Evaluating Stiffness of Fibreglass and Thermoplastic Splint Materials and Inter-fragmentary Motion in a Canine Tibial Fracture Model.
Wagoner, Amanda L
Veterinary and comparative orthopaedics and traumatology : V.C.O.T
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Wagoner, A. L., Allen, M., Zindl, C., Litsky, A., Orsher, R., & Ben-Amotz, R. (2018). Evaluating Stiffness of Fibreglass and Thermoplastic Splint Materials and Inter-fragmentary Motion in a Canine Tibial Fracture Model.. Veterinary and comparative orthopaedics and traumatology : V.C.O.T, 31 (3), 176-181. https://doi.org/10.1055/s-0038-1637744
Objectives: Various materials are used to construct splints for mid-diaphyseal tibial fracture stabilization. The objective of this study was to compare construct stiffness and inter-fragmentary (bone) motion when fiberglass (FG) or thermoplastic (TP) splints are applied to either the lateral or cranial aspect of the tibia in a mid-diaphyseal fracture model. Methods: A coaptation bandage was applied to eight cadaveric canine pelvic limbs, with a custom formed splint made of either FG or TP material applied to either the lateral or cranial aspect of the tibia. Four-point bending tests were performed to evaluate construct stiffness and inter-fragmentary motion in both frontal and sagittal planes. Results: For a given material, FG or TP, construct stiffness was not affected by splint location. Construct stiffness was significantly higher with cranial FG splints than with cranial TP splints (p<0.05) but this difference was less evident when comparing splints applied laterally (P=0.15). Inter-fragmentary motions in the sagittal and frontal planes were similar across splint types for cranial splints, but for lateral splints there was a 64% reduction in frontal plane motion when FG was used as the splint material (p=0.03). Clinical Significance: FG produces a stiffer construct but the difference is not reflected in a reduction in inter-fragmentary motion. For lateral splints, FG splints are associated with reduced inter-fragmentary motion as compared to TP and may therefore have slight superiority for this application.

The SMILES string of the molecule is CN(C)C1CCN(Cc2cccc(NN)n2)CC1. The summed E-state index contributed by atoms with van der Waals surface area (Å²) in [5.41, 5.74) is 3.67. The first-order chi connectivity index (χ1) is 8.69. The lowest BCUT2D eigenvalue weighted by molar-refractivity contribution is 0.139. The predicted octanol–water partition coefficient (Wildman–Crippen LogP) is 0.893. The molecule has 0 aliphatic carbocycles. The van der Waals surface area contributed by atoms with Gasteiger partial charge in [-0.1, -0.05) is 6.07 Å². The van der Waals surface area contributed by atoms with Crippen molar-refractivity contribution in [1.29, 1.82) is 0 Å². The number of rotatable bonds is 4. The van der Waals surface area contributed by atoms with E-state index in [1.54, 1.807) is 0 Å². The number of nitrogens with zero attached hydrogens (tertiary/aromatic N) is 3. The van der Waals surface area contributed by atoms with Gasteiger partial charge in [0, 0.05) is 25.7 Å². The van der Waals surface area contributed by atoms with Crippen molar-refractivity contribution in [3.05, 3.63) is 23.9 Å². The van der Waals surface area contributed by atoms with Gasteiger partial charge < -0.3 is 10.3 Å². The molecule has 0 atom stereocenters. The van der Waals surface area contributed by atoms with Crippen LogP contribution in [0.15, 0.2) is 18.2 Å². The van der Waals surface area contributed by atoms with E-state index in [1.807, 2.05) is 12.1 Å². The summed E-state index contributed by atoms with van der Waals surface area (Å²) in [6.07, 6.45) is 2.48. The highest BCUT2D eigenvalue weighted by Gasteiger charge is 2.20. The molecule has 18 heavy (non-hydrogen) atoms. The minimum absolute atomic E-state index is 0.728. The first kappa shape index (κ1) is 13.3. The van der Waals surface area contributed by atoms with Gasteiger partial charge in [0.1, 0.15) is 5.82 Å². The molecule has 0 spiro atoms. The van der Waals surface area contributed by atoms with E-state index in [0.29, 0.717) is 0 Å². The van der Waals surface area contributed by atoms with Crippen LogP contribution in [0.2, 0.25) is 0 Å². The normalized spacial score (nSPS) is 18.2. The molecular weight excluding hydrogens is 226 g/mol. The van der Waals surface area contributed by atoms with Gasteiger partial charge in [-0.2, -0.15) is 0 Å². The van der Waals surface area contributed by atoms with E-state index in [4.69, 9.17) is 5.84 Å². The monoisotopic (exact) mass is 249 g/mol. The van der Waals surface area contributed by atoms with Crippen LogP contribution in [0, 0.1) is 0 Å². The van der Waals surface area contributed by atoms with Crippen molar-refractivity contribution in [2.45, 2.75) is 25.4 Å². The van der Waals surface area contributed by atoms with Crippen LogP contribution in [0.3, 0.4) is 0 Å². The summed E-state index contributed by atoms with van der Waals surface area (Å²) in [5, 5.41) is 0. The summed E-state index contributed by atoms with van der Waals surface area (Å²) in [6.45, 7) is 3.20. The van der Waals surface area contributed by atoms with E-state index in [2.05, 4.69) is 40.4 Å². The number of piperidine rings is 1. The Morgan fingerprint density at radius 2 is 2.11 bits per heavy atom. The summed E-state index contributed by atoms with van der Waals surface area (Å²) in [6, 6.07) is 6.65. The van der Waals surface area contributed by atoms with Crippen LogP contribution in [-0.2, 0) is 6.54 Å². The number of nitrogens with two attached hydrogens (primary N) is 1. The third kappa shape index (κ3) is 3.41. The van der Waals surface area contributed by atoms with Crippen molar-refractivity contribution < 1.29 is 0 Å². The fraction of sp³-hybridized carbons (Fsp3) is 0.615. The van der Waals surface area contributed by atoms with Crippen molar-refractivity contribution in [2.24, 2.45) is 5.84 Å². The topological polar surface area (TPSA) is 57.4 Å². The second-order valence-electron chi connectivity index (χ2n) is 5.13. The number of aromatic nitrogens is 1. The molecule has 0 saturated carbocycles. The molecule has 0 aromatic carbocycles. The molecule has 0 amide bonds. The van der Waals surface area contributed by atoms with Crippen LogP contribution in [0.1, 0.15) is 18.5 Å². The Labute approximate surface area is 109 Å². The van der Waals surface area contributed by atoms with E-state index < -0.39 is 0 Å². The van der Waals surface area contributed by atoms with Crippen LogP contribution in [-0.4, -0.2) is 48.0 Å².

Hindlimb, Stifle, Animals, Dogs, Tibial Fractures, Cadaver, Glass, Materials Testing, Splints, Stress, Mechanical, Biomechanical Phenomena
External DOI: https://doi.org/10.1055/s-0038-1637744
This record's URL: https://www.repository.cam.ac.uk/handle/1810/276839